The Top 10 1970s Columbo Episodes, Part Two

(For Part One, see here.)

7) Fade Into Murder (1976): This episode of Columbo was far from the most difficult case Columbo had to crack, however the guest murderer made the episode entertaining.

William Shatner plays the role of Actor Ward Fowler. Fowler plays a famous TV crimefighter, Detective Lucerne. Fowler kills the woman who is blackmailing him and tries to put the blame on her husband.

Shatner is perfectly cast as the hammy actor who tries to “help” Columbo solve the case by getting in character as Detective Lucerne. The interaction between Falk and Shatner is fun. The highlight of the episode comes towards the end when Fowler, in character as Detective Lucerne accuses himself of having committed the murder!

6) Murder By the Book (1971): There’s a reason Jack Cassidy played the murderer on Columbo three times. Cassidy makes for a dashing and deceptive villain, and the chemistry between him and Falk made each outing memorable.

The plot centers around a writing team, where one member of the team writes best-selling mysteries and the other. Ken Franklin runs the business end. When the creative genius decides to leave the team, Franklin decides to kill him. The way Franklin commits the murder, it looks like he was miles away from the muder room.

The case presents a serious challenge to Columbo and thinks get even more complicated when someone who could blow Franklin’s alibi tries to blackmail him. “Murder by the Book” was directed by a young Steven Speilberg.

5) Columbo-“Short Fuse” (1972)

Roddy McDowell plays Roger Stanford, a genius and the nephew of the owner of a chemical plant who murders his uncle by turning a box of cigars into a bomb.

Stanford’s scheming doesn’t stop there. He spends the episode trying to manipulate his aunt into giving him control of the factory through a series of cunning moves. Of course, the young genius is dismissive of Columbo which turns out to be his undoing.

This episode, written by radio veteran Jackson Gills, features a fantastic ending on board a gondola lift.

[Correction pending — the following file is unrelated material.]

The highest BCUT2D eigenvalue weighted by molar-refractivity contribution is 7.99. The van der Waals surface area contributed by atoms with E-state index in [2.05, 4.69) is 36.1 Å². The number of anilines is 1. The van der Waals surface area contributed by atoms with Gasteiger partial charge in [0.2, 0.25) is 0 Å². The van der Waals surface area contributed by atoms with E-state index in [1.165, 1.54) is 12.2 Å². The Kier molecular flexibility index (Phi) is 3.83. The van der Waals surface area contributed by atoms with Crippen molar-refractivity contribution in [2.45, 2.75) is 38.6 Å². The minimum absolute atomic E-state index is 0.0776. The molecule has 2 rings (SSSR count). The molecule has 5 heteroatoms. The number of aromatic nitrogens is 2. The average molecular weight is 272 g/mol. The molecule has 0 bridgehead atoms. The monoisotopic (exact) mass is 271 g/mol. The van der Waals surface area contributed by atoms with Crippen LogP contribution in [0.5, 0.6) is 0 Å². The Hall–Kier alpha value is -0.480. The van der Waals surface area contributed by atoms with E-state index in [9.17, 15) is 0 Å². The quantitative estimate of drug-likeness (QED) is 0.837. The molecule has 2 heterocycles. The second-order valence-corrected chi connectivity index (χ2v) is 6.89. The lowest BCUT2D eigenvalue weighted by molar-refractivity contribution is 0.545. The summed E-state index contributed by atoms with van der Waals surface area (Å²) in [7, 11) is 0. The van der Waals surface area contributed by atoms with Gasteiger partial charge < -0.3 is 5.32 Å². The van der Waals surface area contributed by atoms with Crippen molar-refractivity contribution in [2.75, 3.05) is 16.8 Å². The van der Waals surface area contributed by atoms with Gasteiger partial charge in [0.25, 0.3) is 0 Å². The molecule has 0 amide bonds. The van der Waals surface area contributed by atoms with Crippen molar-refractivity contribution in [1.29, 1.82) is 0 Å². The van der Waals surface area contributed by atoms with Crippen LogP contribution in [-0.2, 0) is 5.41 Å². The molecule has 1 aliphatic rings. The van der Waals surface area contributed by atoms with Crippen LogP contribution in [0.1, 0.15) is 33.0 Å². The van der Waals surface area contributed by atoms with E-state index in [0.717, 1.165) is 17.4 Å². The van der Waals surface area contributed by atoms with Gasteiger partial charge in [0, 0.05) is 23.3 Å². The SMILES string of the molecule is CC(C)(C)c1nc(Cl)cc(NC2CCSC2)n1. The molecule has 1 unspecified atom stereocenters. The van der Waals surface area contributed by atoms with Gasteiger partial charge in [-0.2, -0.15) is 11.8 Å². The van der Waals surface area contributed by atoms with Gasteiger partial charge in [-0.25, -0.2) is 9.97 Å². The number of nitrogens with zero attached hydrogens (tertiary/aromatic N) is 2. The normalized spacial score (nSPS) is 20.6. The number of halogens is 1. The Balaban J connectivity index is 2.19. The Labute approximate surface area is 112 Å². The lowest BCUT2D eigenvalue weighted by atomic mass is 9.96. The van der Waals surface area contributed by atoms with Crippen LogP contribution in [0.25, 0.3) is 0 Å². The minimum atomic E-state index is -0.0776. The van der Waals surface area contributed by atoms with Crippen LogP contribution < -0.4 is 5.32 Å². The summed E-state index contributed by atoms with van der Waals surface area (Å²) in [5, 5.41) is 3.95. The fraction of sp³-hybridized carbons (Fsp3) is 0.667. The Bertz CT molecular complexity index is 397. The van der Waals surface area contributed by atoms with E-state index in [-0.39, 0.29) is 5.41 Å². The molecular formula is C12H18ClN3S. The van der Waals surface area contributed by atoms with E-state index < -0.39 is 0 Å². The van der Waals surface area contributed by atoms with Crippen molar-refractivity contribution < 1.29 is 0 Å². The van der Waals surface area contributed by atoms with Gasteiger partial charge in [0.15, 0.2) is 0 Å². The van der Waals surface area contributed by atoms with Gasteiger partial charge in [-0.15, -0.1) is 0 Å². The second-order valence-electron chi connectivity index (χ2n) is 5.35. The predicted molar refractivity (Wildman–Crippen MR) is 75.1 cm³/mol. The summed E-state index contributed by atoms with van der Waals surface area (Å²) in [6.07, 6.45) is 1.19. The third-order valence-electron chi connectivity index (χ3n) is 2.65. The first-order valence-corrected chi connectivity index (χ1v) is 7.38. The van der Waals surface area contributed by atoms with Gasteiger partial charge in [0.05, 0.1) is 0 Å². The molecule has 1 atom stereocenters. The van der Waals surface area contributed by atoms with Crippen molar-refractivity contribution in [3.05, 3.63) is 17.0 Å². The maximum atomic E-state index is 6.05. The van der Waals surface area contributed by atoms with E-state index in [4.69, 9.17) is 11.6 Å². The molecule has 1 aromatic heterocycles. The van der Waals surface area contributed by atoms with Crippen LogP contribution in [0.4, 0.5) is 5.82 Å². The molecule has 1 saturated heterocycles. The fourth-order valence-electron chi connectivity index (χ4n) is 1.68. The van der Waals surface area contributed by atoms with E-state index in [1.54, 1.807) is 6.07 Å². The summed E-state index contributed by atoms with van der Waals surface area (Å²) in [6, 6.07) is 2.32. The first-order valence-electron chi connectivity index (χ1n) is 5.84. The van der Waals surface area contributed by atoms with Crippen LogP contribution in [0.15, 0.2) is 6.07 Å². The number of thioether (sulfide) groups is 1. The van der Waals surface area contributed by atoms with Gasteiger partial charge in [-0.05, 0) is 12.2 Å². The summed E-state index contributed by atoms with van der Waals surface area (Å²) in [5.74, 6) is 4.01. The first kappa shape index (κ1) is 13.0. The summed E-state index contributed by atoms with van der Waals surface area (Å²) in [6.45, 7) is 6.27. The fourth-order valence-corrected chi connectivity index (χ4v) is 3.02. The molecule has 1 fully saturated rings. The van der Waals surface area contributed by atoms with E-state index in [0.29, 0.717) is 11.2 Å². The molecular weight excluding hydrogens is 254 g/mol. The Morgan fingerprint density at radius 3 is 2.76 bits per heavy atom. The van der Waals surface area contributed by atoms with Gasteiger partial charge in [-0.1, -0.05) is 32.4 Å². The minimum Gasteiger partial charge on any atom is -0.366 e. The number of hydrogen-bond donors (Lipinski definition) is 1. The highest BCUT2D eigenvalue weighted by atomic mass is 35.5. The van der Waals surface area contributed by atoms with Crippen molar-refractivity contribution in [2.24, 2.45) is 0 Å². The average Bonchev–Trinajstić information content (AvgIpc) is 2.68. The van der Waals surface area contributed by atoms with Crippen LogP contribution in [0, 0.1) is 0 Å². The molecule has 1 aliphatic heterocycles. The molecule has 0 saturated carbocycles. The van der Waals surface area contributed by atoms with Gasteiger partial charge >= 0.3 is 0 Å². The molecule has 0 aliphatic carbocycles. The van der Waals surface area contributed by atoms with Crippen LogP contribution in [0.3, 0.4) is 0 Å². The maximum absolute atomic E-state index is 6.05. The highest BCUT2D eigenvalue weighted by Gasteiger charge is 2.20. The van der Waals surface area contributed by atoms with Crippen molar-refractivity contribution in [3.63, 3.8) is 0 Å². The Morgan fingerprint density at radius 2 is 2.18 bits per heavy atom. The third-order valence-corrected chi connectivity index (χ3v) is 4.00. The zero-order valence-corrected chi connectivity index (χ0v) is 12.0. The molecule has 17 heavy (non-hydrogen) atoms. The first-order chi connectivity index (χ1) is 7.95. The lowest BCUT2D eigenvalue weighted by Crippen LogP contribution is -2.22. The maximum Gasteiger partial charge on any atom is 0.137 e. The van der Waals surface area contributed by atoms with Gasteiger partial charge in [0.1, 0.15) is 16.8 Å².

4) Death Lends a Hand (1971):

This was the first of three Robert Culp appearances and the best of the three.  It was a unique story for a number of reasons.

The first one is that the killing was not premeditated. Culp plays Bremmer, the an ex-cop head of a security and investigations firm that lies to a client to tell him his wife wasn’t cheating on her, and then tries to blackmail the wife in hopes of getting some juicy information. When she comes to his door, threatening to tell her husband the truth, Bremmer gets angry and smacks her so hard that he kills her.  He then tries to make it look like a robbery that happened somewhere else.

Bremmer then gets into an even better position to further the cover-up when the grieving husband brings him in to help Columbo investigates. Columbo begins to catch on, and Bremmer tries to get Columbo off the case by offering him a job with his security firm.

Bremmer was one of Columbo’s most worthy adversaries, and in order to get his man, Columbo has to use a good bit of trickery. Sometimes, this can come off as contrived, but the end to this episode is one of the most memorable in the series.

This episode was also well done from a visual and music perspective. The scene when the death occurs and Bremmer hides the body is fascinating viewing. Taken with a nearly unbeatable mix of Peter Falk and Robert Culp, and you can see why this is a classic that helped to put Columbo on the map.

The entire 1970s Columbo Series is available on DVD from Amazon, along the 1989 and 1990 Mystery Movies series. The 1991-93 Mystery Movies series will be available on DVD February 8th. Episodes of Columbo are also available on DVD and Instant Watch from Netflix.

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